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The NHL Goalie Scam

Goaltenders have stolen the game. Can the NHL steal it back?

By

Updated May 29, 2004
In the spring of 2004, every morning brings news of yet another goalie making a case as this year’s Stanley Cup MVP. Their gaudy save percentages and shutout streaks dominate postgame reports. Any burst of scoring – say, three or four goals by a team - is celebrated as a spectacular breakthrough.

It's all in keeping with 2003-04 trends. This is the year Calgary’s Miikaa Kirprusoff put up the lowest goals-against average of the modern era, breaking a record that was barely 12 months old. This is the year a mediocre goaltender on a poor team (Brian Boucher of the Phoenix Coyotes) racked up five straight shutouts. The scoring race was won with 94 points, the lowest full-season total since 1968. Nobody came within a sniff of 50 goals.

In today’s NHL, all-time records for goaltending and defense, along with low-level marks for scoring, are begging to be broken. Ken Hitchcock, the Philadelphia coach, recently said that if the Flyers score twice, he expects to win the game. Not a radical notion these days.

It’s time to get pickier about what we call “great” goaltending. After all, greatness is defined as “considerably above average.” If half the guys in the playoffs are stifling superstars and single-handedly preserving one-goal leads, what’s so great about that? If I change the channel or wait for the late game I can see another guy do the same thing.

So let’s stop giving goalies so much credit. We might have reached the point where a good goaltender is like a good place-kicker in football. You need one. He can win games for you. But he's just a kicker. There are plenty to go around and the decent ones are simple machines, focused on a specialized but not very interesting task.

Somebody turned back 40 shots last night, including a couple of breakaways? Well, what do you think they pay him for? He can roam the ice with impunity, stickhandling and shooting and drawing a penalty if an opposing player should brush by. His leg pads could seat six; his catching and blocking gloves look like dinosaur claws; from the waist up he resembles a fat opera singer. As an added bonus, the NHL is especially touchy about goaltender interference at playoff time. 40 saves is the least we should expect.

All the special treatment has cultivated a prickly generation of puck stoppers. Goaltenders are the new divas of pro sport, sensitive to every slight, always on the lookout for fresh grievances, always on the verge of a tantrum. It would be more tolerable if they were fun to watch. But how often do you feel the urge to throw your hands in the air and cry, "How in the world did he stop that?" Most of today’s saves could just as easily be made by an old mattress: the guy simply faces the shooter and swallows the puck in the endless depths of his considerable girth.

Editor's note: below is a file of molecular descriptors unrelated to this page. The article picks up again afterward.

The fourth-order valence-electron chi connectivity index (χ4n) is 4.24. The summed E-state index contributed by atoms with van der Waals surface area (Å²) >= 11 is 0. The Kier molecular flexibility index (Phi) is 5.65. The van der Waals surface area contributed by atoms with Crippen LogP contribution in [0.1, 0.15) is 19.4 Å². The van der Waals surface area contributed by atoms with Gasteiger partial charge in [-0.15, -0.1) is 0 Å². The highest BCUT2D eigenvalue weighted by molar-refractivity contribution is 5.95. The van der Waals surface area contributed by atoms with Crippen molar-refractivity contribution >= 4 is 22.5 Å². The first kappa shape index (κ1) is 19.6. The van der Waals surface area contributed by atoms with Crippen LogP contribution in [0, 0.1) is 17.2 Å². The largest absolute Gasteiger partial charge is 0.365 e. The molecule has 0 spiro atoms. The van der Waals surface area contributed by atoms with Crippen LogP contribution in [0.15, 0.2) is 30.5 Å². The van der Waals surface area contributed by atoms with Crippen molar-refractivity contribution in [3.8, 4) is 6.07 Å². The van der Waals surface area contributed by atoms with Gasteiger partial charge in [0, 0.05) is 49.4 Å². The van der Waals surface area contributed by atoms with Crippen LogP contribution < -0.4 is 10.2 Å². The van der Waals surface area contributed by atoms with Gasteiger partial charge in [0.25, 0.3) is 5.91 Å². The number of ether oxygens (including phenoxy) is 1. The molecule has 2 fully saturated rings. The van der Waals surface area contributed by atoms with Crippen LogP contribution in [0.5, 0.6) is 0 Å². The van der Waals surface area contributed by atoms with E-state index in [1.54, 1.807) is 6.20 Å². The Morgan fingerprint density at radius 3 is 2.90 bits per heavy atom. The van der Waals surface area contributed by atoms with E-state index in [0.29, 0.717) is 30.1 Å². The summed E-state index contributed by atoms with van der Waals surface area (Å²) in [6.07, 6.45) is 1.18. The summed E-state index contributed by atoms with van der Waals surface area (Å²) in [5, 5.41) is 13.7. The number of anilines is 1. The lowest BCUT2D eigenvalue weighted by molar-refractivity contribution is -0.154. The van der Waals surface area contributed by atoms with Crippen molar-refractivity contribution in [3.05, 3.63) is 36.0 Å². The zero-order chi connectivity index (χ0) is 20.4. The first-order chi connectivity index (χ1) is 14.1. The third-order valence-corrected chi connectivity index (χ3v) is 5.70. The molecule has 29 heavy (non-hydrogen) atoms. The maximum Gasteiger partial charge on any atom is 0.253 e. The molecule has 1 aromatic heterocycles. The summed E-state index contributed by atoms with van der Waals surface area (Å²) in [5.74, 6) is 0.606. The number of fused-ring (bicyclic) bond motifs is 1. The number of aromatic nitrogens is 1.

To their credit, NHL general managers recognize how goalies have hijacked the game, and have proposed a few ideas that might give hockey back to the other 10 guys on the ice. The most controversial is the recent proposal to restrict goaltender puck handling. You can imagine how that went over with the masked cabal: How dare anyone mess with our God-given rights? A few brainwashed media types backed them up, arguing that the league should not restrict a legitimate "skill." I have a friend named Wally who used to open beers with his teeth. That was a skill, too.

So enough about how great and spectacular and marvellous the goalies are. These guys are the over-hyped plumbers of the hockey world. It’s time for the NHL to strip them down to size, tie them to their crossbars and find out who can step up to make the next big stop in a 6-6 game.

A Goalie Responds: Look man, this article you wrote about goaltenders today, was obviously by someone who has never played the game. Especially not between the pipes. Before you start knocking on today's goalies, why don't you put on some of those pads yourself, get in the net, and try to stop one shot.

Goaltending is one of the most difficult positions in pro sports today. Don't even try to compare a goalie with a place kicker. A place kicker is out there to do one thing, kick a ball. A 4 year old can kick a damn ball. Let me quote your article: "Somebody turned back 40 shots last night, including a couple of breakaways? Well, what do you think they pay him for?" That would be like saying "Wayne Gretzky has jus scored a at trick, but that's what we pay him to do."

If your going knock a goalie, you better broaden your view on hockey. Not just anyone is going be able to stop a hundred mile an hour puck. I'd like to see you do it.

Jake Lanes,
goaltender, Grand Forks Stallions,
Grand Forks, North Dakota

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